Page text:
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About Aquarius
March 28, 2006

Aquarius is the only undersea laboratory in the world. It is owned by the National Oceanic and Atmospheric Administration, or NOAA, and administered by NOAA's National Undersea Research Program.

Aquarius The facility is operated by the National Undersea Research Center at the University of North Carolina at Wilmington (UNCW). It provides a long-term research platform and undersea living quarters that allow scientists to stay on the seafloor for extended periods of time.

Image to right: Aquarius was reconditioned in 1996 and redeployed to the Florida Keys in 1997. The inset photo shows the laboratory on the dock before it was towed out to sea and placed in its current position at Conch Reef. Credit: NASA

Aquarius was built in Victoria, Texas, in 1986. Originally, it was deployed in the U.S. Virgin Islands, but was later moved to its current location, 3.5 miles off Key Largo in the Florida Keys National Marine Sanctuary. It stands next to deep coral reefs 62 feet below the surface.

Map of Aquarius location The laboratory has hosted more than 200 scientists representing more than 90 organizations, including NASA and universities from the United States and several foreign countries. Aquarius scientists work to understand the changing ocean and the condition of coral reefs, which are threatened locally, regionally and globally by increasing amounts of pollution, over-harvesting of fisheries, disease and climate change.

Image to left: Aquarius is located in the Florida Keys National Marine Sanctuary. Credit: NASA

Science achievements from Aquarius include discoveries related to the damaging effects of ultraviolet light on coral reefs, geological studies that use fossil reefs to better understand the significance of present-day changes in coral reefs, research that is rewriting the book on how corals feed, growth studies of important sponges that uncovered surprising factors affecting their abundance and distribution, water quality studies to evaluate sources of pollution and long-term studies of reefs to distinguish between changes caused by natural system variability and humans.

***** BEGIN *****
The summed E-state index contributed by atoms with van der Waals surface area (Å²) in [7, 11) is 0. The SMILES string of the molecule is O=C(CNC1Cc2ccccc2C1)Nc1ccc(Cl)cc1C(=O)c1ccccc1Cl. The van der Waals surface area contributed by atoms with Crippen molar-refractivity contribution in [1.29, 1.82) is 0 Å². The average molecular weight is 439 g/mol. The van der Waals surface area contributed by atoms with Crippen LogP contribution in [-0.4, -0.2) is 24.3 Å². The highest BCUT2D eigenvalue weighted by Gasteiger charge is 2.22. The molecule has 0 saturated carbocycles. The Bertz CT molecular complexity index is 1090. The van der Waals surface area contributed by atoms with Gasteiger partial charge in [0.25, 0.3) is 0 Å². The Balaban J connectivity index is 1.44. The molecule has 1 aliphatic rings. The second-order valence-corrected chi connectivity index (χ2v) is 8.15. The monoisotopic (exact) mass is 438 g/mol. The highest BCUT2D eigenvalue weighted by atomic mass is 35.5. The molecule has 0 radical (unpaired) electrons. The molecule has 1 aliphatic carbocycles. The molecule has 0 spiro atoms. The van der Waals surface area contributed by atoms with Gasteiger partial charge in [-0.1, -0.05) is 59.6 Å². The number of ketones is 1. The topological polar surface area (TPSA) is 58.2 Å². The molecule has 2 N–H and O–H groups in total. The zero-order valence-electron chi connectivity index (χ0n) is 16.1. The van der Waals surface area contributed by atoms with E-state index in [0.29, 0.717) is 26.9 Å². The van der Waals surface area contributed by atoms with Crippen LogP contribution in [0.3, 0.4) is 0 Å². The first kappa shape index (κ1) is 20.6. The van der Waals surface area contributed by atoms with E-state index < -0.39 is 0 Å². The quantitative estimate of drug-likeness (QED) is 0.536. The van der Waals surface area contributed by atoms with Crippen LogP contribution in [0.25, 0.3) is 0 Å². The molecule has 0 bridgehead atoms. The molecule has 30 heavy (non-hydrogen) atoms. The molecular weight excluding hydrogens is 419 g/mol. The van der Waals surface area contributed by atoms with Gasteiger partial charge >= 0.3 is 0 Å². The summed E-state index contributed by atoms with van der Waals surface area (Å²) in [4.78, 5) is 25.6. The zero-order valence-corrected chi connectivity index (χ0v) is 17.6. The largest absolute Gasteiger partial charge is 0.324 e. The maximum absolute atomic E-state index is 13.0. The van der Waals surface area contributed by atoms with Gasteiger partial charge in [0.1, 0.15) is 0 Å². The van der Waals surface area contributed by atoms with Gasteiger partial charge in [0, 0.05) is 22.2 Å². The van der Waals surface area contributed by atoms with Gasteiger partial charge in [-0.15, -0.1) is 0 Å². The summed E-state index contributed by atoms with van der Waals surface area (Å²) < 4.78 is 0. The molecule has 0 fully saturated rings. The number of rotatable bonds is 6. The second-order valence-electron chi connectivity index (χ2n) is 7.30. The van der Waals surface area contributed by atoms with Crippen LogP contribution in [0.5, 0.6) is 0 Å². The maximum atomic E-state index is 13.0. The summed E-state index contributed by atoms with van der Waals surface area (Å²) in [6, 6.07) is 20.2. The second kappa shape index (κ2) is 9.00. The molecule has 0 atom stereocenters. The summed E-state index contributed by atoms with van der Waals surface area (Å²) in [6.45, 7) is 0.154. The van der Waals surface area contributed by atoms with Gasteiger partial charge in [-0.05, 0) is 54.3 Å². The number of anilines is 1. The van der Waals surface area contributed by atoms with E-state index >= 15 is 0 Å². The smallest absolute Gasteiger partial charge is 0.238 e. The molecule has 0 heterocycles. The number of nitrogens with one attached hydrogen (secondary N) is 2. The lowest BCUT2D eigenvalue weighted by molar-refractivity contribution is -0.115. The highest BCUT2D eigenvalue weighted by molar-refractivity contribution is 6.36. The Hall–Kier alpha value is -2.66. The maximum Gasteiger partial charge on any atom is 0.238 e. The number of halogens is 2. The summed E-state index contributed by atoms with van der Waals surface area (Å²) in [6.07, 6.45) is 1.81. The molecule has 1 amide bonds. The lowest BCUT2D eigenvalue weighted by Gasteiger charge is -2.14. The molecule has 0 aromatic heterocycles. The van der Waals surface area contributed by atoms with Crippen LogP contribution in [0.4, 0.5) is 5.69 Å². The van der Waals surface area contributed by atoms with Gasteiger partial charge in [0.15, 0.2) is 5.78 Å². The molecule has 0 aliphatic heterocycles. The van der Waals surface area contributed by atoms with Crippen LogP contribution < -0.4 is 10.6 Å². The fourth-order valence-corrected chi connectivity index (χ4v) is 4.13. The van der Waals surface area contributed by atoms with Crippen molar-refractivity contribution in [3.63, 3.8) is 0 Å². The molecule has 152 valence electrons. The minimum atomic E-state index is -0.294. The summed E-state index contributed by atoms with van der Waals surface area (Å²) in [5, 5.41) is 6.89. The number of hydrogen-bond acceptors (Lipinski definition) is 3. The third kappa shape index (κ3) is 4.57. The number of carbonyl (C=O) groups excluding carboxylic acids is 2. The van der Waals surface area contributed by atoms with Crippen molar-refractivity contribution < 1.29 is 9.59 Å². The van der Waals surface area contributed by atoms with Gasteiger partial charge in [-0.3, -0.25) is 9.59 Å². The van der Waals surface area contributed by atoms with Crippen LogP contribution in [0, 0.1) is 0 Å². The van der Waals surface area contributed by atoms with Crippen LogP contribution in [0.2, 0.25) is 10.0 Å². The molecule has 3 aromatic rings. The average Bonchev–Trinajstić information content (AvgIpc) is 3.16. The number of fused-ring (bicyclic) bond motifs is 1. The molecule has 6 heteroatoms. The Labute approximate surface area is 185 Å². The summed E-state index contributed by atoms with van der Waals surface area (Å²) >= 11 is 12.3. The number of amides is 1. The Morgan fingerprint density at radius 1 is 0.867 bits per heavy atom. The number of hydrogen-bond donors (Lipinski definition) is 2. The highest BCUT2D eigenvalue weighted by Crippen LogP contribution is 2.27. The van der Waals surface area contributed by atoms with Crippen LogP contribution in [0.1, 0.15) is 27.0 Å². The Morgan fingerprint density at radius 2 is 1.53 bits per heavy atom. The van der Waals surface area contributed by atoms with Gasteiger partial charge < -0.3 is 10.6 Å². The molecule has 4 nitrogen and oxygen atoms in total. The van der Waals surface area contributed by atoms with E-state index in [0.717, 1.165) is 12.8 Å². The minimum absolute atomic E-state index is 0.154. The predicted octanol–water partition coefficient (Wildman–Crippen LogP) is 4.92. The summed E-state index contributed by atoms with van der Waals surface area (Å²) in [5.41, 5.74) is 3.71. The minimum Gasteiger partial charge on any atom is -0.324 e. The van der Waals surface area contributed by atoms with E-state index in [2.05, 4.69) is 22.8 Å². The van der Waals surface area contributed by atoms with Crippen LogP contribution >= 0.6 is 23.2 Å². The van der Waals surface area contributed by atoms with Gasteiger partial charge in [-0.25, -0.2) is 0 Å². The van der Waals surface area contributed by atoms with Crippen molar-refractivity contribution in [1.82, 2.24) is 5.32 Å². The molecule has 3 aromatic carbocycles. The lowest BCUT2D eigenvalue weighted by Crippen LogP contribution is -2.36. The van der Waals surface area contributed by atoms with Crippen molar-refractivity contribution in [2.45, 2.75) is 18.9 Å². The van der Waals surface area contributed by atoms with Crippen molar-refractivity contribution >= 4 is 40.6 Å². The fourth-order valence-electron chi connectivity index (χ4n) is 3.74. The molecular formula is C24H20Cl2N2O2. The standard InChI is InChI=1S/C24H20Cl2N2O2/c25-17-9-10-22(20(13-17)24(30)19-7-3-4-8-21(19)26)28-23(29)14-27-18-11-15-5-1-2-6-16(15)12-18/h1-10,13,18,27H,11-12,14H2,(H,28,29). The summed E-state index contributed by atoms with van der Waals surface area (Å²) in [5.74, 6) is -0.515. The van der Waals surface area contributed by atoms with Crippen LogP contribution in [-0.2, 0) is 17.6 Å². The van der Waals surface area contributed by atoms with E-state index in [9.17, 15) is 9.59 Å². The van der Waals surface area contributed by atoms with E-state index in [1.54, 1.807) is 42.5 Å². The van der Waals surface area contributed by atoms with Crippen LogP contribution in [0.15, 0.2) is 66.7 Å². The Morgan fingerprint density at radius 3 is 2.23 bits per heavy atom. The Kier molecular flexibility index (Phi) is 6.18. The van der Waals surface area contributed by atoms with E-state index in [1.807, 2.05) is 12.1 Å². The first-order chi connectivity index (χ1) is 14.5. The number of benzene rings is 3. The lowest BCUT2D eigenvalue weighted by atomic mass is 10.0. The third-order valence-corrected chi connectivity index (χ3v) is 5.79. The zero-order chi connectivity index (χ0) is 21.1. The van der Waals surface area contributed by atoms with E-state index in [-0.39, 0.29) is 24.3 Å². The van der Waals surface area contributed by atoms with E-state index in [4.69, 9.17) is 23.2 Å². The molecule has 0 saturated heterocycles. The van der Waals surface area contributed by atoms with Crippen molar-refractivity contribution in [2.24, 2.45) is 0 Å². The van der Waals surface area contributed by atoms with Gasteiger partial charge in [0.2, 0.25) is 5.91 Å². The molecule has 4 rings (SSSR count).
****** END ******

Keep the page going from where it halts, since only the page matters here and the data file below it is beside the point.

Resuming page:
The Aquarius system has three elements: a life-support buoy at the surface, the habitat and a baseplate that secures the habitat to the ocean floor. The Aquarius habitat has about 400 square feet of living and laboratory space.

Aquarius diagramImage above: Aquarius habitat diagram. Credit: UNCW

Near the habitat are other facilities to assist divers. Two waystations - the Pinnacle and the Gazebo - hold pockets of air. Divers can stop at these locations to top off their air tanks and talk.

Aquarius is an ambient pressure habitat, which means that the interior atmospheric pressure is equal to the surrounding water pressure. Its main entrance in the Wet Porch remains open to the ocean, and water is kept out by the equivalent air pressure inside, much like an air pocket inside an inverted glass prevents water from completely filling when immersed.

Pinnacle waystation The baseplate rests in approximately 62 feet of water, with the habitat mounted off the bottom at a depth of approximately 47 feet - tidal range at the site is between 2 and 3 feet. This operating depth is referred to as "hatch depth."

Image to right: A diver crouches inside the Pinnacle waystation, where he can catch a breath of fresh air and top off his tanks. Credit: NASA

The pressure at 47 feet of seawater is about 2.5 times greater than the atmospheric pressure found at sea level. At this depth and pressure, visitors to Aquarius have only about 80 minutes to complete their stay and return to the surface before they risk experiencing decompression-related illness.

However, the mission inhabitants of Aquarius, known as "aquanauts," can stay indefinitely and have nearly unlimited bottom time during their scuba dives from Aquarius. At the end of a mission, aquanauts undergo a 17-hour decompression that is conducted within Aquarius itself, while on the bottom. At the end of decompression, aquanauts exit Aquarius and scuba-dive back to the surface.

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Page Last Updated: June 4th, 2014
Page Editor: NASA Administrator